12/21/16 - San Diego Business Journal - From Beer To Bots, Star Players Could Be Counted On
2016 S.D.’s Strengths Made a Powerful Showing
San Diego — 2016 was a year in which the San Diego business community continued to build on its strengths — life sciences, health care, craft beer and real estate — areas that should continue to bolster the local economy in 2017.
There was even a bold move of confidence by a star-studded cast of heavy hitters to establish a new community bank — the first since 2008. The application awaits regulators’ approval.
As with any year, there were stories of success and tales of failure. And there was the inevitable passing of giants without whom San Diego could not have flourished and become the world-class city it is today.
In this year-end issue, the San Diego Business Journal takes note of some of the more memorable events. And we give special consideration to a baker’s dozen of ambitious, smart and thoughtful pacesetters who set an example by their excellence, leadership and, yes, in some cases humility, in building sturdy companies poised for continued growth in the new year.
Talent, Innovation and Diversity Shine in 2016’s Business Climate
More sunny days than you can count. A 70-mile-long coastline where you are as apt to see surfers, dolphins and chevrons of brown pelicans as you are military ships practicing wargames offshore (no doubt powered by technology developed by companies in San Diego).
World-class research and educational institutions. The poster child of life science clusters, bar none.
Yes, San Diego is pretty amazing. And it keeps getting better. Witness its transcendence in 2016.
- Efforts to make a dynamic downtown downright irresistible began to take hold: several big-name coworking spaces (WeWork, Downtown Works, DeskHub) set up shop; the University of California, San Diego announced plans for a new cultural and educational center in the ever-evolving East Village, itself undergoing a transformation.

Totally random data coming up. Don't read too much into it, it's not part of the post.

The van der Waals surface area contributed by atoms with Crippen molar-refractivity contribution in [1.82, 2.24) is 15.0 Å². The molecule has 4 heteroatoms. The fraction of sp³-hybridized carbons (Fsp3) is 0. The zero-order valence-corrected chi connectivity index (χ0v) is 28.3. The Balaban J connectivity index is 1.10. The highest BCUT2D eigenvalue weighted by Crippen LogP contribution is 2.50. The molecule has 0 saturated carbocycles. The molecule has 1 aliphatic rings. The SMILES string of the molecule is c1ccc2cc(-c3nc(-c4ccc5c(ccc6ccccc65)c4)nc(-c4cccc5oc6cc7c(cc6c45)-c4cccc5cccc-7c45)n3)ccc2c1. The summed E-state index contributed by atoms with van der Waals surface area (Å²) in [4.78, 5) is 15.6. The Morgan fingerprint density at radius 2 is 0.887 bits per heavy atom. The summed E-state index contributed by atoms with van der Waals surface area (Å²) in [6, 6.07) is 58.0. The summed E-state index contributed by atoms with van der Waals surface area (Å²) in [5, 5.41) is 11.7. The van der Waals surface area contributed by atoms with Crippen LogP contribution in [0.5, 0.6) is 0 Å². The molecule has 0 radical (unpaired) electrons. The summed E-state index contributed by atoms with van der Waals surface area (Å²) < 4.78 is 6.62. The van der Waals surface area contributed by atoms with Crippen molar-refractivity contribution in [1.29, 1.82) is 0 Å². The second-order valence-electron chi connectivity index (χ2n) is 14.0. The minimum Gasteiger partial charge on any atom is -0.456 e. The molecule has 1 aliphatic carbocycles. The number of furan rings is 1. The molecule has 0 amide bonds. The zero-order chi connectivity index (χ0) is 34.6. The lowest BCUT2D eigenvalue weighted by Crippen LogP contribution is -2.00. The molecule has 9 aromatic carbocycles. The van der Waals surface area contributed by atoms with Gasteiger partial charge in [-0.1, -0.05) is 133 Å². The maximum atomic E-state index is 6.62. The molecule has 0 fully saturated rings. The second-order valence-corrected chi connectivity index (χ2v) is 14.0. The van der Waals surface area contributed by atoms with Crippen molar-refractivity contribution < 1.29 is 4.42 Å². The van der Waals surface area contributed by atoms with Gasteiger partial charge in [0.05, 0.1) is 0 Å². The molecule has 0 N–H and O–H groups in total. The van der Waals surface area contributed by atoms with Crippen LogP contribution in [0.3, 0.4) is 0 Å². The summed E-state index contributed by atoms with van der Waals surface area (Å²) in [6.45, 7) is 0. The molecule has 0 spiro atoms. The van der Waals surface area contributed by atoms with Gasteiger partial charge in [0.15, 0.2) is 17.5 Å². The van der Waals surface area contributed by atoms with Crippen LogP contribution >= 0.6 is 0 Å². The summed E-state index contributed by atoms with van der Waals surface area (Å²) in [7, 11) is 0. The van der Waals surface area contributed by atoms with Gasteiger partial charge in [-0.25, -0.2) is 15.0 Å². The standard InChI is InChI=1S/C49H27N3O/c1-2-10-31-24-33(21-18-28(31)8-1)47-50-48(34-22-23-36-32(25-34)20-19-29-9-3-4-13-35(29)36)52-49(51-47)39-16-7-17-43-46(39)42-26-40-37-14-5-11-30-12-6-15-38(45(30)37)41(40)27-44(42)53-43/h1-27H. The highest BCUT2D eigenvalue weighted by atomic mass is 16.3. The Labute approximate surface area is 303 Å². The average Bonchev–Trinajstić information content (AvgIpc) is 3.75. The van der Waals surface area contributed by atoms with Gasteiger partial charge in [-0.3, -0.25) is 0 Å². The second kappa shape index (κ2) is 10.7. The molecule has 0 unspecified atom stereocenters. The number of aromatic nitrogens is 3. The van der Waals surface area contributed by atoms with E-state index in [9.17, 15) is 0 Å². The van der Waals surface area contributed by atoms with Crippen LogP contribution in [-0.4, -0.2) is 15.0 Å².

- Waterfront development picked up pace with the selection of a developer for the $1.2 billion overhaul of downtown’s Central Embarcadero. The Unified Port of San Diego is also working on another project that will include a hotel, restaurants, office and retail space.
- The startup community, an emerging bellwether of any city’s economic vitality, grew and began to strengthen its roots and cement its ability to attract that all-important millennial generation on whose shoulders the city’s future rests.
These are all parts of the whole and the parts were guided by experienced hands, in business and government, working in concert to make San Diego’s economy more robust, more diverse and more inclusive.
Everyplace has its warts (our freeways remain way too congested and housing costs are concerning). But on the whole, the region is thriving. Join us for a look at some of the people and events that shaped 2016.
YEHUDI GAFFEN, Partner, Protea Waterfront Properties
Yehudi Gaffen has spearheaded numerous local projects in more than three decades in the development business, but he acknowledges that his latest is perhaps among the most daunting. With business partners Jeffrey Essakow and Jeff Jacobs, he heads Protea Waterfront Properties, which has been chosen by the Unified Port of San Diego to oversee what would be a $1.2 billion overhaul of downtown’s Central Embarcadero.
That includes ultimately replacing the iconic Seaport Village — an aging but beloved waterfront mainstay since 1980 — potentially with elements including new hotels, retail marketplaces, an aquarium, a spiral observation tower and a virtual-reality cultural attraction from an arm of the Smithsonian Institution.
Gaffen and his team aren’t the only ones facing the pressures of not only meeting port officials’ expectations for better revenue performance from prime real estate, but also doing so in a way that satisfies discerning locals as well as tourists. All eyes in the coming year will also be on Mike Morton Jr.’s Brigantine Inc., which was tapped by port officials to develop a multivenue dining attraction — the $13 million Portside Pier — that will replace Anthony’s Fish Grotto, whose lease expires in early 2017 after several decades on the North Embarcadero.
Also, planning should be moving forward on more than $1 billion in new elements spanning 57 acres at Harbor Island, which for many years housed primarily rental car lots. Teams at OliverMcMillan (led by Dene Oliver) and Sunroad Enterprises (led by Aaron and Uri Feldman) will be working together and have proposed hotels, offices, parks, public markets and beaches, among other elements.